From the Anglican Low Churchman's guide to Solemn High Mass:
"It goes without saying that loyal churchmen do not allow their children to marry ritualists. Sometimes, however, two persons of a ritualist persuasion will marry each other. Such marriages are deeply unfortunate, since two ritualists who share a home will only confirm each other in their fanatical extremism. One shudders to think of the children produced by such a union, for whom even such horrors as Compline and the Little Office of the Blessed Virgin would be accepted as everyday occurrences.
When two ritualists make plans for their marriage, their first priority will be to organize an elaborate wedding ceremony; indeed, in many cases it may appear as though the marriage itself is a mere pretext to arrange this service. Ritualists are especially eager to hold such complicated weddings because marriage provides a pretext to trick their family members and social acquaintances into attending ritualist worship, as it were by stealth. It is not clear whether Ritualists view such wedding invitations as an opportunity to make converts to their cause or as a form of abuse; if the latter, they are notably successful. The loyal churchman, aware of such stratagems, will refuse all wedding invitations as a matter of course unless he has been assured that the ceremony will contain no ritualist elements.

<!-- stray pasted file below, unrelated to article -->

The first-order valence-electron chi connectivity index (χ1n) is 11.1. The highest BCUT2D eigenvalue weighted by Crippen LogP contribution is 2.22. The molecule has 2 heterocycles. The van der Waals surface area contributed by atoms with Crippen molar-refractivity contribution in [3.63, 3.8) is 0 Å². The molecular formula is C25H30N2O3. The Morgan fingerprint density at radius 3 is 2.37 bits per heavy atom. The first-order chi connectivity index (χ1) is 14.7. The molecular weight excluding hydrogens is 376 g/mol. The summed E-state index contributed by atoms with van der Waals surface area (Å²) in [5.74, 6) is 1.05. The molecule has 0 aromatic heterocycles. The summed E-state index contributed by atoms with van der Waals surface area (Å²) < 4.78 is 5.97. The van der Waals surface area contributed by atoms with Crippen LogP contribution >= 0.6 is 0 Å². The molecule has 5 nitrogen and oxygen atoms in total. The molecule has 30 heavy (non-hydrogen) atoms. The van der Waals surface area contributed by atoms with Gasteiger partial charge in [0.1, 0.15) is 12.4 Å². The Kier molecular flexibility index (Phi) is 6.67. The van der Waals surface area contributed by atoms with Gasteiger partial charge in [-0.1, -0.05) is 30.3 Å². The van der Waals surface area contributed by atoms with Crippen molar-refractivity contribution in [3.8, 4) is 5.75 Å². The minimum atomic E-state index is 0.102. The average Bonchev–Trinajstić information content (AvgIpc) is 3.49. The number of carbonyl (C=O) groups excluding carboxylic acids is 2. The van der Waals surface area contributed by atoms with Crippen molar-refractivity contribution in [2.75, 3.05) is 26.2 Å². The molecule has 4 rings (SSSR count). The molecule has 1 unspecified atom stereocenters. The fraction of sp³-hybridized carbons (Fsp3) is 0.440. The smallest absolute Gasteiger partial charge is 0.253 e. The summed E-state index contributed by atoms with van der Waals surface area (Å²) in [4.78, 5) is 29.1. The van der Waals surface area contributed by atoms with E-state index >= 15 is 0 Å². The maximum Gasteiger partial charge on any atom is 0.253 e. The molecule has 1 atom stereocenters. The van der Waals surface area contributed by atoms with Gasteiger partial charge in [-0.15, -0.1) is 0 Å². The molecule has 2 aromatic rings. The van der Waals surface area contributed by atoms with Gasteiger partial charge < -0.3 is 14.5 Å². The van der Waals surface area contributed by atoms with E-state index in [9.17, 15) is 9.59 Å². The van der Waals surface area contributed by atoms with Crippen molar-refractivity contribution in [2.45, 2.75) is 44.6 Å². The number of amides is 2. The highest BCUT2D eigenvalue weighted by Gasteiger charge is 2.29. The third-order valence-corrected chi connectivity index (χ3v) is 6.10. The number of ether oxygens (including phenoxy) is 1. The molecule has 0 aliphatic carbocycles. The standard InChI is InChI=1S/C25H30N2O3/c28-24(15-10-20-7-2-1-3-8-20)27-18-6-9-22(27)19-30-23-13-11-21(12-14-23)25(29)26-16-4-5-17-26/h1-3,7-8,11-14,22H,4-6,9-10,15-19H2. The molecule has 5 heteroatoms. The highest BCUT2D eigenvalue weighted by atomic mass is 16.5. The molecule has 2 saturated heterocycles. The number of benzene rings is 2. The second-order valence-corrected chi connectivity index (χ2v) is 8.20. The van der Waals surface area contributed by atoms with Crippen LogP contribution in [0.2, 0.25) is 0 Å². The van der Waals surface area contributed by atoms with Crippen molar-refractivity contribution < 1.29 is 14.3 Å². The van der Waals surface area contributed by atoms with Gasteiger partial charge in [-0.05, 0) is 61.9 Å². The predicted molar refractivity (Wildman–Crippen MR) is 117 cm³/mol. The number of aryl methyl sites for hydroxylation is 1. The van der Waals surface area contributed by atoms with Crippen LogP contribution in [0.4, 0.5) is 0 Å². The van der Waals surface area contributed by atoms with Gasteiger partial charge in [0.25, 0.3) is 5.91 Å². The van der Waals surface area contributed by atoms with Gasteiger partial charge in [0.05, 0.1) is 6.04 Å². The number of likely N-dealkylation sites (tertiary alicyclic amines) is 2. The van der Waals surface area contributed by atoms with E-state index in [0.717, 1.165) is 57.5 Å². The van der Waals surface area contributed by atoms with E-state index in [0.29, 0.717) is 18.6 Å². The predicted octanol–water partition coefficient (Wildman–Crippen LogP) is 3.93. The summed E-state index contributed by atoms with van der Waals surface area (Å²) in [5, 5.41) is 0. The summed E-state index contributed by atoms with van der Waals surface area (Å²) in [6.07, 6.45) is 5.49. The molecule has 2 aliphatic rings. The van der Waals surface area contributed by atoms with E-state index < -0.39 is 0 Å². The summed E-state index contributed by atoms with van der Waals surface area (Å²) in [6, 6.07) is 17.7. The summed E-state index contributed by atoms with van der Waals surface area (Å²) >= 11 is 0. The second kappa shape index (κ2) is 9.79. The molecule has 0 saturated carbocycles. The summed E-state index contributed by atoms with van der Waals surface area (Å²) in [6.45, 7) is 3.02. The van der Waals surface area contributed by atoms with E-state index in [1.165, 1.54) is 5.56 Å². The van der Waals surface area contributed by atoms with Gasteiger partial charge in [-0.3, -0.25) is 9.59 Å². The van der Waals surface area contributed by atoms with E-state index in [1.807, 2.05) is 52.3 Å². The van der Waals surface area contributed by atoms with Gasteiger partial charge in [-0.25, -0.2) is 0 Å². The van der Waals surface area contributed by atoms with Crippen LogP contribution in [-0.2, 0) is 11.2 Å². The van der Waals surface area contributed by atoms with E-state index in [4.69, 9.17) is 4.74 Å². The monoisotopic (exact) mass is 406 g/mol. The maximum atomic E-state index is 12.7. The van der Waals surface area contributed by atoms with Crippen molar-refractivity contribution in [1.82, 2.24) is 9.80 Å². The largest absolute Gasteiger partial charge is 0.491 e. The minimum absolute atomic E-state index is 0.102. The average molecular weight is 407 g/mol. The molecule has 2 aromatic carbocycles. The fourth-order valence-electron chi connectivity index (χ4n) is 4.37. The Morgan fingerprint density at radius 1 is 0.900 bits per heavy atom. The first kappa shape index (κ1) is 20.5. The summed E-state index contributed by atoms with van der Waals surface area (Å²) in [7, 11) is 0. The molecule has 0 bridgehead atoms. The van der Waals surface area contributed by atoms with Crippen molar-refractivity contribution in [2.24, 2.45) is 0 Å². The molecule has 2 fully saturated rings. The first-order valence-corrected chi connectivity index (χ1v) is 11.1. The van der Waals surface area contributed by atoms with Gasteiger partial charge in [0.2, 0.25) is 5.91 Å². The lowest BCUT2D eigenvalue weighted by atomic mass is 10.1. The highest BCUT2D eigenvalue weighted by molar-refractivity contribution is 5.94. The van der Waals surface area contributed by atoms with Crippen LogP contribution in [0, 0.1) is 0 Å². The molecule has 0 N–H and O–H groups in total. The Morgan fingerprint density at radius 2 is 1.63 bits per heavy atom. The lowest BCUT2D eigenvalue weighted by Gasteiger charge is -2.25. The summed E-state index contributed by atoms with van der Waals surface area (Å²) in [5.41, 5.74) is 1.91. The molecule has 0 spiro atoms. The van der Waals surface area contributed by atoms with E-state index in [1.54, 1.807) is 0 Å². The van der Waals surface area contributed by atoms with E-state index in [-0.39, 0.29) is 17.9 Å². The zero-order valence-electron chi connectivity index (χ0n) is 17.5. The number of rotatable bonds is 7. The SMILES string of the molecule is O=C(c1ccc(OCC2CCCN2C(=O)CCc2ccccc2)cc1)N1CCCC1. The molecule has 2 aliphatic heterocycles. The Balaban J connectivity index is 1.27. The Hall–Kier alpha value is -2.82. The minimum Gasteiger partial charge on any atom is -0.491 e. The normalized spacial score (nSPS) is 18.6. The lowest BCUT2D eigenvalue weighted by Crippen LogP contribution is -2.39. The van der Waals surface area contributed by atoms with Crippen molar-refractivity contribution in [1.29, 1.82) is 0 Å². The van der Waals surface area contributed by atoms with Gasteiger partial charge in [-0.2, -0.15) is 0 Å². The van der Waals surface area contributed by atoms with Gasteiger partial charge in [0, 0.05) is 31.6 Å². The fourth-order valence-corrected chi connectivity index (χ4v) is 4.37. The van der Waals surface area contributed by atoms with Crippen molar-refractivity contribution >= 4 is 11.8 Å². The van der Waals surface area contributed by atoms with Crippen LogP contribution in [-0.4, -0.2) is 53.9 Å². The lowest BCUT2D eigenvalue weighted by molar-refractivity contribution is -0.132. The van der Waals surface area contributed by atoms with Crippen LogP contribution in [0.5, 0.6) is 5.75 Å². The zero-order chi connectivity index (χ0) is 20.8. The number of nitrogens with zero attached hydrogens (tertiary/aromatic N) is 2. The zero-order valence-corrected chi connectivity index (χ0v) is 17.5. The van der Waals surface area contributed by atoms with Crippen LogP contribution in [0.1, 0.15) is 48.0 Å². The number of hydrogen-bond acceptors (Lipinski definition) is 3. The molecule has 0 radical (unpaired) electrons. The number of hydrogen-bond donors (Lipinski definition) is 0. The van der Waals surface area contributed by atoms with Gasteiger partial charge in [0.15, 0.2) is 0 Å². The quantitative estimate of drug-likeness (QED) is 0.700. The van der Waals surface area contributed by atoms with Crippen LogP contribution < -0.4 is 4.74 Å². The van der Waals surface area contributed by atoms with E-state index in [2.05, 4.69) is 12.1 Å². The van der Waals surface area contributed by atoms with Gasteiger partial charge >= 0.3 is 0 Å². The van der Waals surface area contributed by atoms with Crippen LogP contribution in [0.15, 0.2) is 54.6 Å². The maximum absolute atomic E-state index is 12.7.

The English church, in its infinite wisdom, has appointed a brief Office for the Solemnization of Matrimony, which if performed soberly and without such irrelevancies as processions or music can be concluded in twenty minutes without difficulty. There is no need to affix this nuptial office to any of the other services of divine worship, which are meant to be celebrated separately: that which the Prayer Book hath put asunder let no man rashly join together. Among Ritualists, however, the marriage service is not considered complete unless it is preceded by a Grand Procession with confraternity banners and followed by a Solemn High Mass, a Solemn Angelus with Benediction of St Ursula, a Te Deum, the Rededication of a Lightly Used Monstrance, the Conditional Rebaptism of the Oblates of the Sacred Heart of St Januarius, and the Requiem Dance of the Seven Virgins. By the time the bride and groom emerge from the cloud of incense in which the service had begun six hours earlier, they are typically greeted by an empty church, as all their guests are in an adjoining room being treated for smoke inhalation and heat exhaustion."